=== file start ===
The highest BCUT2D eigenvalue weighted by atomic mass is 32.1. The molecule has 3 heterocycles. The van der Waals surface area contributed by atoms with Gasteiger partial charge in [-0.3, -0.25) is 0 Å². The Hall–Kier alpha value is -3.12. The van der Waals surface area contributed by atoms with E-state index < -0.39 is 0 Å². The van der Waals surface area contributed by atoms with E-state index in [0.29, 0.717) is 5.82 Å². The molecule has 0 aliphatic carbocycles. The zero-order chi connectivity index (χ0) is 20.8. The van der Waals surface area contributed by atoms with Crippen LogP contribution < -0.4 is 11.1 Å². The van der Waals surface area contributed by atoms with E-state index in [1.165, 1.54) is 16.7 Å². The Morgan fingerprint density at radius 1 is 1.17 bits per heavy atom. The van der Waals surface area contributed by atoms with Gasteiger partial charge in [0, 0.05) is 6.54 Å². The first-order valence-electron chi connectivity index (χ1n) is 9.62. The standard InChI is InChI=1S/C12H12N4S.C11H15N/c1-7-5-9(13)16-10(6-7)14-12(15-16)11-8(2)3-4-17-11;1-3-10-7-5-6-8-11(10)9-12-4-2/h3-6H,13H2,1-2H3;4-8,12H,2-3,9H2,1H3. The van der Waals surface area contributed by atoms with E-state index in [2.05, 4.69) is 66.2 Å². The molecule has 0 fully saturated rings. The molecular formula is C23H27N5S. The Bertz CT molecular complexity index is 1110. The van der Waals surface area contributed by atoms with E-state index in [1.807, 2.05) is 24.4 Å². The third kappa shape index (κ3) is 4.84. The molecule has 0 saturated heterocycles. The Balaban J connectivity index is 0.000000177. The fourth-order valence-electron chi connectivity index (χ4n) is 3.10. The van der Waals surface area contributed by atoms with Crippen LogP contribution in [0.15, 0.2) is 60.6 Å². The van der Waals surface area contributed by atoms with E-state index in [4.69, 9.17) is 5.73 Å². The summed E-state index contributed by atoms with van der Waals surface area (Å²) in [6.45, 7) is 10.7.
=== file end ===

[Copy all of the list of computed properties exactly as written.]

The highest BCUT2D eigenvalue weighted by atomic mass is 32.1. The molecule has 3 heterocycles. The van der Waals surface area contributed by atoms with Gasteiger partial charge in [-0.3, -0.25) is 0 Å². The Hall–Kier alpha value is -3.12. The van der Waals surface area contributed by atoms with E-state index < -0.39 is 0 Å². The van der Waals surface area contributed by atoms with E-state index in [0.29, 0.717) is 5.82 Å². The molecule has 0 aliphatic carbocycles. The zero-order chi connectivity index (χ0) is 20.8. The van der Waals surface area contributed by atoms with Crippen LogP contribution < -0.4 is 11.1 Å². The van der Waals surface area contributed by atoms with E-state index in [1.165, 1.54) is 16.7 Å². The Morgan fingerprint density at radius 1 is 1.17 bits per heavy atom. The van der Waals surface area contributed by atoms with Gasteiger partial charge in [0, 0.05) is 6.54 Å². The first-order valence-electron chi connectivity index (χ1n) is 9.62. The standard InChI is InChI=1S/C12H12N4S.C11H15N/c1-7-5-9(13)16-10(6-7)14-12(15-16)11-8(2)3-4-17-11;1-3-10-7-5-6-8-11(10)9-12-4-2/h3-6H,13H2,1-2H3;4-8,12H,2-3,9H2,1H3. The van der Waals surface area contributed by atoms with E-state index in [2.05, 4.69) is 66.2 Å². The molecule has 0 fully saturated rings. The molecular formula is C23H27N5S. The Bertz CT molecular complexity index is 1110. The van der Waals surface area contributed by atoms with E-state index in [1.807, 2.05) is 24.4 Å². The third kappa shape index (κ3) is 4.84. The molecule has 0 saturated heterocycles. The Balaban J connectivity index is 0.000000177. The fourth-order valence-electron chi connectivity index (χ4n) is 3.10. The van der Waals surface area contributed by atoms with Crippen LogP contribution in [0.15, 0.2) is 60.6 Å². The van der Waals surface area contributed by atoms with E-state index in [4.69, 9.17) is 5.73 Å². The summed E-state index contributed by atoms with van der Waals surface area (Å²) in [6.45, 7) is 10.7.